In 1927, when producer Mayo Williams moved to OKeh Records, he took Jefferson with him, and OKeh quickly recorded and released Jefferson's "Matchbox Blues" backed with "Black Snake Moan," which was to be his only OKeh recording, probably because of contractual obligations with Paramount. Jefferson's two songs released on Okeh have considerably better sound quality than on his Paramount records at the time. When he had returned to Paramount a few months later, "Matchbox Blues" had already become such a hit that Paramount re-recorded and released two new versions. In 1927, Jefferson recorded another of his now classic songs, the haunting "See That My Grave Is Kept Clean" (once again using the pseudonym Deacon L. J. Bates) along with two other uncharacteristically spiritual songs, "He Arose from the Dead" and "Where Shall I Be." Of the three, "See That My Grave Is Kept Clean" became such a big hit that it was re-recorded and re-released in 1928. Despite his success, which allowed him to maintain a chauffeur-driven Ford and a healthy bank balance, Jefferson’s lifestyle was little affected. While he spent time in Chicago, where most of his recordings were made, he continued to work as an itinerant performer in the South.

In addition to his frequent recording sessions in Chicago throughout the late '20s, Blind Lemon Jefferson still performed in Texas and traveled around the South. He played Chicago rent parties, performed at St. Louis' Booker T. Washington Theater, and even worked some with Son House collaborator Rev. Rubin Lacy while in Mississippi. In late September of 1929, Jefferson went to Paramount's studios in Richmond, IN, for a fruitful session that included two songs,"Bed Springs Blues" and "Yo Yo Blues", that were also issued on the Broadway label. Jefferson was back in Chicago in December of 1929 when, sadly, he was found dead following a particularly cold snowstorm.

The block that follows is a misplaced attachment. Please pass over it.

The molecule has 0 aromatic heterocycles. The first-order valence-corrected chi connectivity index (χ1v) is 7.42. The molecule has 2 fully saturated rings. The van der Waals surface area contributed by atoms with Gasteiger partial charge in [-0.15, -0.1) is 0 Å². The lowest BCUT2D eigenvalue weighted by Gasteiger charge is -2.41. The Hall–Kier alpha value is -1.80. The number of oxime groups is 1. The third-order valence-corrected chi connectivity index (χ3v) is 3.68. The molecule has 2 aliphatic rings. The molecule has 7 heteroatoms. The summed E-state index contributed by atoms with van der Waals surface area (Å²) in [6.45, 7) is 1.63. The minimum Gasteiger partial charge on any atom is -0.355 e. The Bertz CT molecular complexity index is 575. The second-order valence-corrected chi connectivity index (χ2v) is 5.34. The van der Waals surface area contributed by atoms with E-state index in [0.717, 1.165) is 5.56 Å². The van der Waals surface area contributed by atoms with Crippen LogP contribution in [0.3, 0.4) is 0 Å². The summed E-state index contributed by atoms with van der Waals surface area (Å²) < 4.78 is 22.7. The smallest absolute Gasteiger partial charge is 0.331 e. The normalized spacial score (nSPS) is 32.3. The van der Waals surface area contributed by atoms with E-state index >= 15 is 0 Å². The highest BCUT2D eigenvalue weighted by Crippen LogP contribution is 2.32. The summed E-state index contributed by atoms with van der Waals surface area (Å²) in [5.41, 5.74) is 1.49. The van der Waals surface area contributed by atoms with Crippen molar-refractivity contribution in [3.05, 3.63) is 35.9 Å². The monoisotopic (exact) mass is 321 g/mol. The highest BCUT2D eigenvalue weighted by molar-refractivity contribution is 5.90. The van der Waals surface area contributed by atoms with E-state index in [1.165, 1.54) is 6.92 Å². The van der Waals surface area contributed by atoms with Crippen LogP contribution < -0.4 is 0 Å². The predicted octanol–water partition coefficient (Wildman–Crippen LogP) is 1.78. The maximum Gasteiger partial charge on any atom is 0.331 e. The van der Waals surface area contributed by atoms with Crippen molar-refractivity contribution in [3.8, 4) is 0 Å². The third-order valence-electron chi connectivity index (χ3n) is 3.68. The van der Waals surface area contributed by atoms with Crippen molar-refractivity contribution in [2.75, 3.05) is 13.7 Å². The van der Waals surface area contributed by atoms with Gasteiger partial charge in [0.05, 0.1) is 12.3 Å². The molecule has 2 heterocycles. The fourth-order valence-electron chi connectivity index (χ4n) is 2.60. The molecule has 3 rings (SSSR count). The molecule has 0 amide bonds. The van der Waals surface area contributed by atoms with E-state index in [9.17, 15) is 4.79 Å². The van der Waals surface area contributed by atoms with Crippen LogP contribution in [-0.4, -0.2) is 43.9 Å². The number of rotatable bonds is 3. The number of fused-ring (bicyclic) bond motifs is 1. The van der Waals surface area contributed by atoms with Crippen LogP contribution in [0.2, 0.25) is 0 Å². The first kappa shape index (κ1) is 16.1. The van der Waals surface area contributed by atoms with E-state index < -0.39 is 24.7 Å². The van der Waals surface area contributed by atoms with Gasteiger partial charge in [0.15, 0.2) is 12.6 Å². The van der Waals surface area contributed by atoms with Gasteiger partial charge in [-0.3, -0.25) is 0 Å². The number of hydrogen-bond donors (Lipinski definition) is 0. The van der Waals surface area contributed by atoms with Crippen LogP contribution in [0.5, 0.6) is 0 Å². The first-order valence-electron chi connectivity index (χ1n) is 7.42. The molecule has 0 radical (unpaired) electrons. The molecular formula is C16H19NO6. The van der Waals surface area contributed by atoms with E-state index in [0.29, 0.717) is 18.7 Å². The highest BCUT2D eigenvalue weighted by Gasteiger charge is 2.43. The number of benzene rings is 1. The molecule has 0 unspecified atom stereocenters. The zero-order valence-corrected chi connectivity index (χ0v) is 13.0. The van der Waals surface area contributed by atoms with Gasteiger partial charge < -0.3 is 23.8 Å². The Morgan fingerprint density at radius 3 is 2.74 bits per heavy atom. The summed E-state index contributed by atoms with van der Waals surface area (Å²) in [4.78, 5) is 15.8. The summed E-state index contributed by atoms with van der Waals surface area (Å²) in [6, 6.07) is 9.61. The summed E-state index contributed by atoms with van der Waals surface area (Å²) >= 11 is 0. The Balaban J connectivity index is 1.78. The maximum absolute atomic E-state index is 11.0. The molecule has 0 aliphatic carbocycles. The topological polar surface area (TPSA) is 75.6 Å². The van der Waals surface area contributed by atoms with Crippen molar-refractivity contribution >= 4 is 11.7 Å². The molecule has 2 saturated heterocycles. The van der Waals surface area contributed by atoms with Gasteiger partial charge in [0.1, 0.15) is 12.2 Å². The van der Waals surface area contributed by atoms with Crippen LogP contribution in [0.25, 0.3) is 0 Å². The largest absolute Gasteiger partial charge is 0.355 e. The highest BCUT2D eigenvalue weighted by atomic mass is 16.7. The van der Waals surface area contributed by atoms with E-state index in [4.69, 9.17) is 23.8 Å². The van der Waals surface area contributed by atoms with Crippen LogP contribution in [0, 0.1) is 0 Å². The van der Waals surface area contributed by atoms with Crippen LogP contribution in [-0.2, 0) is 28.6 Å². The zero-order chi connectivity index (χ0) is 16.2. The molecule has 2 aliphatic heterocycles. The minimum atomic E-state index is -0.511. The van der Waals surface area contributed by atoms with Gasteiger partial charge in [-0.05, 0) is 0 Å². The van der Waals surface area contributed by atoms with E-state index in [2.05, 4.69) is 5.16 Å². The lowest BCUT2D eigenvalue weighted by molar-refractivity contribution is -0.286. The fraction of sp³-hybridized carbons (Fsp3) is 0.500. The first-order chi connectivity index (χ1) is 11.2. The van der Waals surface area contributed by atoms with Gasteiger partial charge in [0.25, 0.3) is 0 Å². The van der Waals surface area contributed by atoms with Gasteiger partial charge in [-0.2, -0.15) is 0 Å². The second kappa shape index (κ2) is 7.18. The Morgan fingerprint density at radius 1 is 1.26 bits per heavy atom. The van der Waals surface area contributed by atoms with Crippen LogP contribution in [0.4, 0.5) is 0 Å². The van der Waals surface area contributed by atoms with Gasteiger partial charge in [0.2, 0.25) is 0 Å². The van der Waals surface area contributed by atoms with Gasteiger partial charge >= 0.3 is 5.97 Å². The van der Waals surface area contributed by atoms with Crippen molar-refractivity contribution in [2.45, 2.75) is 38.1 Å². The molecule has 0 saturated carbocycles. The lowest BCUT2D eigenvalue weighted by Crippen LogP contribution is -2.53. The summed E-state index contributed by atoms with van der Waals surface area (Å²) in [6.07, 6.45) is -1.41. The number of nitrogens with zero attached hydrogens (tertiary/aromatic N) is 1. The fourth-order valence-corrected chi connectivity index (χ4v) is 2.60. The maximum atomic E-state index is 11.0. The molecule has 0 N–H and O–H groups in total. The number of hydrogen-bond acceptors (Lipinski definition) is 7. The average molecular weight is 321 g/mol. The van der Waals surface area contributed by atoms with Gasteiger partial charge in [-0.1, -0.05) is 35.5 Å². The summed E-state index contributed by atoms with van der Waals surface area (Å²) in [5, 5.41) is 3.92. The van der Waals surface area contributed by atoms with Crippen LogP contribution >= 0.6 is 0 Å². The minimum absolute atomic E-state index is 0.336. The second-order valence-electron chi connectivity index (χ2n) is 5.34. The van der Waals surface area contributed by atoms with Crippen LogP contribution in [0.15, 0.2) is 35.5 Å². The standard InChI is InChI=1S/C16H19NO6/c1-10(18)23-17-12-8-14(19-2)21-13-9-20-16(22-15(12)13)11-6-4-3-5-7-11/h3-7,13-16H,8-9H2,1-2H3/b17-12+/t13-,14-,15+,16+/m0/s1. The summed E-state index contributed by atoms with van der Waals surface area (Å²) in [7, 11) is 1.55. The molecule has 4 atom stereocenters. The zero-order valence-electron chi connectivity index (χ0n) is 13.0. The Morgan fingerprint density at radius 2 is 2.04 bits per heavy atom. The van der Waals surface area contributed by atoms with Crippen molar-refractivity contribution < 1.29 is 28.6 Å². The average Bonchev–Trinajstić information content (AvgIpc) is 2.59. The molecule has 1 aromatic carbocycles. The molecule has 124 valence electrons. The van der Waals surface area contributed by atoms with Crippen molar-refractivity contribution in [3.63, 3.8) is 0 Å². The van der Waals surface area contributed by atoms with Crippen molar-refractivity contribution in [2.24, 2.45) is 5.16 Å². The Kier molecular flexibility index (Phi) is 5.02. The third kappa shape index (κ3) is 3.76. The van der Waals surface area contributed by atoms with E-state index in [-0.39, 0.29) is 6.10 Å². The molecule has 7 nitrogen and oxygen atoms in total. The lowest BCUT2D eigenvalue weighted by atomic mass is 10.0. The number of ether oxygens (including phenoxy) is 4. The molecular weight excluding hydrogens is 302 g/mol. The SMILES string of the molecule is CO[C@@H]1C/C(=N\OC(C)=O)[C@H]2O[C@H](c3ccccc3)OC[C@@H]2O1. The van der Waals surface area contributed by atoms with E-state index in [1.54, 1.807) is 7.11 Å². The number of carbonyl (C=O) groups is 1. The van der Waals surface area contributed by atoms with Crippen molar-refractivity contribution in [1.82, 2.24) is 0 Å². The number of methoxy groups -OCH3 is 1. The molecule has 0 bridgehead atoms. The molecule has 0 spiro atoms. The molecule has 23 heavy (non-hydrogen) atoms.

Blind Lemon Jefferson: 'Lectric Chair Blues
Click to Enlarge

Jefferson died in Chicago at 10 am on December 19, 1929, of what his death certificate called "probably acute myocarditis" (Lemon's death certificate was found in 2010 and published in the Frog Blues and Jazz Annual #1). Paramount Records paid for the return of his body to Texas by train, accompanied by pianist William Ezell. Jefferson was buried at Wortham Negro Cemetery (later Wortham Black Cemetery). By 1996, the cemetery and marker were in poor condition, but a new granite headstone was erected in 1997. In 2007, the cemetery's name was changed to Blind Lemon Memorial Cemetery and his gravesite is kept clean by a cemetery committee in Wortham, Texas.

Several blues singer/guitarists like Thomas Shaw and Mance Lipscomb thought Jefferson’s style almost impossible to imitate with any degree of success. But there were a few recordings made in the pre-war period that managed to do so, notably Issiah Nettles (The Mississippi Moaner), who covered Lemon’s "Long Lonesome Blues" as "It’s Cold In China Blues". Willard ‘Ramblin’ Thomas (probably a one time associate of Jefferson) had a number of songs in the the vein of Lemon. Jesse Thomas' 1948 number, "Double Due Love You" opens with lyrics also taken from the Blind Lemon' "Long Lonesome Blues." Thomas also recorded Lemon's "Jack of Diamonds" in 1951.

We feature several artists today who either covered Lemon's songs or who's records clearly bear the mark of Lemon's influence.  The Down Home Boys recording of "Mama, You Don't Know How", from 1927, has Long Cleve Reed, Papa Harvey Hull and Sunny Wilson re-working Lemon's "Black Snake Moan". Blind Boy Fuller was influenced by Lemon. The opening lick to his intro to "Untrue Blues" comes right out of "Rabbit's Foot Blues” while "Meat Shakin' Woman", derives its melody from "Bad Luck Blues". According to Son House’s recollection of his 1930 Paramount session, producer Art Laibley had asked the musicians if anyone could do a version of the song. Charlie Patton and Willie Brown passed but House went back to his room with Louise Johnson, worked half the night adding his own words to Lemon's melody, and the next day recorded "Mississippi County Farm." The song became a mainstay of House's repertoire, and he recorded it again for Alan Lomax in 1942. Hattie Hudson's 1927 song, "Doggone My Bad Luck Soul" was an "answer song" to Lemon's "Bad Luck Blues" issued in 1926, and has the repeated tag-line "doggone my bad luck soul."